Although this list tries to cover all the most common transport-
related needs of one-to-many bulk-data transfer applications, new
application requirements may arise during the process of
standardization, hence this list must not be interpreted as a
statement of what the transport layer should provide and what it
should not. Nevertheless, it must be pointed out that some
functional components have been deliberately omitted since they have
been deemed irrelevant to the type of application considered (i.e.,
one-to-many bulk-data transfer). Among these are advanced message
ordering (i.e., those which cannot be implemented through a simple
sequence number) and atomic delivery.
It is also worth mentioning that some of the functional components
listed below may be required by other functional components and not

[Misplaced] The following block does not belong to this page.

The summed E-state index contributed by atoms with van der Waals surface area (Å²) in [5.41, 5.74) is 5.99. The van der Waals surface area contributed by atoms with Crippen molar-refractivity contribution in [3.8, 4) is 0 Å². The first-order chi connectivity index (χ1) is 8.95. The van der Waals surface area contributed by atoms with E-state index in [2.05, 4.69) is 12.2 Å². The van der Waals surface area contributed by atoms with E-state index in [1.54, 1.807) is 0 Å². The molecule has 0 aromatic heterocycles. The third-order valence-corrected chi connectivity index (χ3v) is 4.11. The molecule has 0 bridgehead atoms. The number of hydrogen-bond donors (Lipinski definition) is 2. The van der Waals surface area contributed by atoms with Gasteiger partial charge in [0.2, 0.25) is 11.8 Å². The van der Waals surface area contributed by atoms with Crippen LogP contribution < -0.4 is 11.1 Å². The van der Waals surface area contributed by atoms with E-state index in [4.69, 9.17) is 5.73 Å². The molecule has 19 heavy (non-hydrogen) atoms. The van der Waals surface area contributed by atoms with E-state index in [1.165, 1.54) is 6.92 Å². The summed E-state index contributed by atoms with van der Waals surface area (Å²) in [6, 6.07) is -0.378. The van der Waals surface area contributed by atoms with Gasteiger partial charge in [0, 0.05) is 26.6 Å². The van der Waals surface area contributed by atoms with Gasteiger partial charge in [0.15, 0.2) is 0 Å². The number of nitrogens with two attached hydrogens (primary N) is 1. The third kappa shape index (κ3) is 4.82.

directly by the application (e.g., membership knowledge is usually
required to implement ACK-based reliability).
The following list covers various transport functional components and
splits them in sub-components.
o Data Reliability (ensuring good throughput) |
| - Loss Detection/Notification
| - Loss Recovery
| - Loss Protection
o Congestion Control |
| - Congestion Feedback
| - Rate Regulation
| - Receiver Controls
o Group membership |
| - Membership Notification
| - Membership Management
o Session Management |
| - Group Membership Tracking
| - Session Advertisement
| - Session Start/Stop
| - Session Configuration/Monitoring
o Tree Configuration
Note that not all components are required by all protocols, depending
upon the fully defined service that is being provided by the
protocol. In particular, some minimal service models do not require